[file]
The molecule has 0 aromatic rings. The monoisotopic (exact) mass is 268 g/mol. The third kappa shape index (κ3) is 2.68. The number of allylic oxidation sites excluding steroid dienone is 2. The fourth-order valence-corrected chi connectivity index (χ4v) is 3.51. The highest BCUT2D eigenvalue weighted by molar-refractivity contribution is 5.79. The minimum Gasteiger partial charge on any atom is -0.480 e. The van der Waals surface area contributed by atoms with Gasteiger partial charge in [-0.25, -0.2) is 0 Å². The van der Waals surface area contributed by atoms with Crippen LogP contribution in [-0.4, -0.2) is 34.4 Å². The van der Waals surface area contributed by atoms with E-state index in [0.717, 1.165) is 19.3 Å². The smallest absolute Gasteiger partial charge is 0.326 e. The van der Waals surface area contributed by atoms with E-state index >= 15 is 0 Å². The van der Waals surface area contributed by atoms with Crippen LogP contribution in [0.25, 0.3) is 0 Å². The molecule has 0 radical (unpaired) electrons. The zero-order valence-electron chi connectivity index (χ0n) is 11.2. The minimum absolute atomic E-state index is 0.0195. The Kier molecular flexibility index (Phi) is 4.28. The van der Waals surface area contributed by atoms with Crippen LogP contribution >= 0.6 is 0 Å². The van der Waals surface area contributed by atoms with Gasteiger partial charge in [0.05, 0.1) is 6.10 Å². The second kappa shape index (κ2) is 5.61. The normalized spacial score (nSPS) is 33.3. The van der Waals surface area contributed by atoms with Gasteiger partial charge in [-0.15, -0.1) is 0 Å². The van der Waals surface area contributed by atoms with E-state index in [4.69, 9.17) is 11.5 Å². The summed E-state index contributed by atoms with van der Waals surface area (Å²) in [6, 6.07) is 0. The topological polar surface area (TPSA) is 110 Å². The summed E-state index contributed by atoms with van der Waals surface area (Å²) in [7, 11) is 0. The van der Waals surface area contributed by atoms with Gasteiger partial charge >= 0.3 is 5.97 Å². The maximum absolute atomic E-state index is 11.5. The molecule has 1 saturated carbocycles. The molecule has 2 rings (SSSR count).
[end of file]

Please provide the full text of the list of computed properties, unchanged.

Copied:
The molecule has 0 aromatic rings. The monoisotopic (exact) mass is 268 g/mol. The third kappa shape index (κ3) is 2.68. The number of allylic oxidation sites excluding steroid dienone is 2. The fourth-order valence-corrected chi connectivity index (χ4v) is 3.51. The highest BCUT2D eigenvalue weighted by molar-refractivity contribution is 5.79. The minimum Gasteiger partial charge on any atom is -0.480 e. The van der Waals surface area contributed by atoms with Gasteiger partial charge in [-0.25, -0.2) is 0 Å². The van der Waals surface area contributed by atoms with Crippen LogP contribution in [-0.4, -0.2) is 34.4 Å². The van der Waals surface area contributed by atoms with E-state index in [0.717, 1.165) is 19.3 Å². The smallest absolute Gasteiger partial charge is 0.326 e. The van der Waals surface area contributed by atoms with E-state index >= 15 is 0 Å². The van der Waals surface area contributed by atoms with Crippen LogP contribution in [0.25, 0.3) is 0 Å². The molecule has 0 radical (unpaired) electrons. The zero-order valence-electron chi connectivity index (χ0n) is 11.2. The minimum absolute atomic E-state index is 0.0195. The Kier molecular flexibility index (Phi) is 4.28. The van der Waals surface area contributed by atoms with Crippen LogP contribution >= 0.6 is 0 Å². The van der Waals surface area contributed by atoms with Gasteiger partial charge in [0.05, 0.1) is 6.10 Å². The second kappa shape index (κ2) is 5.61. The normalized spacial score (nSPS) is 33.3. The van der Waals surface area contributed by atoms with Gasteiger partial charge in [-0.15, -0.1) is 0 Å². The van der Waals surface area contributed by atoms with E-state index in [4.69, 9.17) is 11.5 Å². The summed E-state index contributed by atoms with van der Waals surface area (Å²) in [6, 6.07) is 0. The topological polar surface area (TPSA) is 110 Å². The summed E-state index contributed by atoms with van der Waals surface area (Å²) in [7, 11) is 0. The van der Waals surface area contributed by atoms with Gasteiger partial charge >= 0.3 is 5.97 Å². The maximum absolute atomic E-state index is 11.5. The molecule has 1 saturated carbocycles. The molecule has 2 rings (SSSR count).